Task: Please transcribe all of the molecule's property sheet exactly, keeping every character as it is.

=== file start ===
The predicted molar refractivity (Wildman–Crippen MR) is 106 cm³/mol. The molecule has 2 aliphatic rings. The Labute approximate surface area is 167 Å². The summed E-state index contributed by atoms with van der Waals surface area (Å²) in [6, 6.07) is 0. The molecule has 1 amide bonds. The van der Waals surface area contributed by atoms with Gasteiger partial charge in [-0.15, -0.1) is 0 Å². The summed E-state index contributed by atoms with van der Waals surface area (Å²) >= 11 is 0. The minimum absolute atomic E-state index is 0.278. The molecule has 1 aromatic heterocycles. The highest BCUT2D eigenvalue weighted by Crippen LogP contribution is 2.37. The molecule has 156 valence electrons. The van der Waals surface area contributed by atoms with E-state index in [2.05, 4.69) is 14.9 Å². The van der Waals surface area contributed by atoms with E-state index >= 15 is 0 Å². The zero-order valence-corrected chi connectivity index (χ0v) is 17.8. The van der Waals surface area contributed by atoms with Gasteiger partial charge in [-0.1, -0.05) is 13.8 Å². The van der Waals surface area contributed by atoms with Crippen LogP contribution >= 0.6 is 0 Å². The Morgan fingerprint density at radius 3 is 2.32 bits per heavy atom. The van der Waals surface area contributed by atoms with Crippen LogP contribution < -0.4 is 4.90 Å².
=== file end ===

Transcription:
The predicted molar refractivity (Wildman–Crippen MR) is 106 cm³/mol. The molecule has 2 aliphatic rings. The Labute approximate surface area is 167 Å². The summed E-state index contributed by atoms with van der Waals surface area (Å²) in [6, 6.07) is 0. The molecule has 1 amide bonds. The van der Waals surface area contributed by atoms with Gasteiger partial charge in [-0.15, -0.1) is 0 Å². The summed E-state index contributed by atoms with van der Waals surface area (Å²) >= 11 is 0. The minimum absolute atomic E-state index is 0.278. The molecule has 1 aromatic heterocycles. The highest BCUT2D eigenvalue weighted by Crippen LogP contribution is 2.37. The molecule has 156 valence electrons. The van der Waals surface area contributed by atoms with E-state index in [2.05, 4.69) is 14.9 Å². The van der Waals surface area contributed by atoms with E-state index >= 15 is 0 Å². The zero-order valence-corrected chi connectivity index (χ0v) is 17.8. The van der Waals surface area contributed by atoms with Gasteiger partial charge in [-0.1, -0.05) is 13.8 Å². The van der Waals surface area contributed by atoms with Crippen LogP contribution >= 0.6 is 0 Å². The Morgan fingerprint density at radius 3 is 2.32 bits per heavy atom. The van der Waals surface area contributed by atoms with Crippen LogP contribution < -0.4 is 4.90 Å².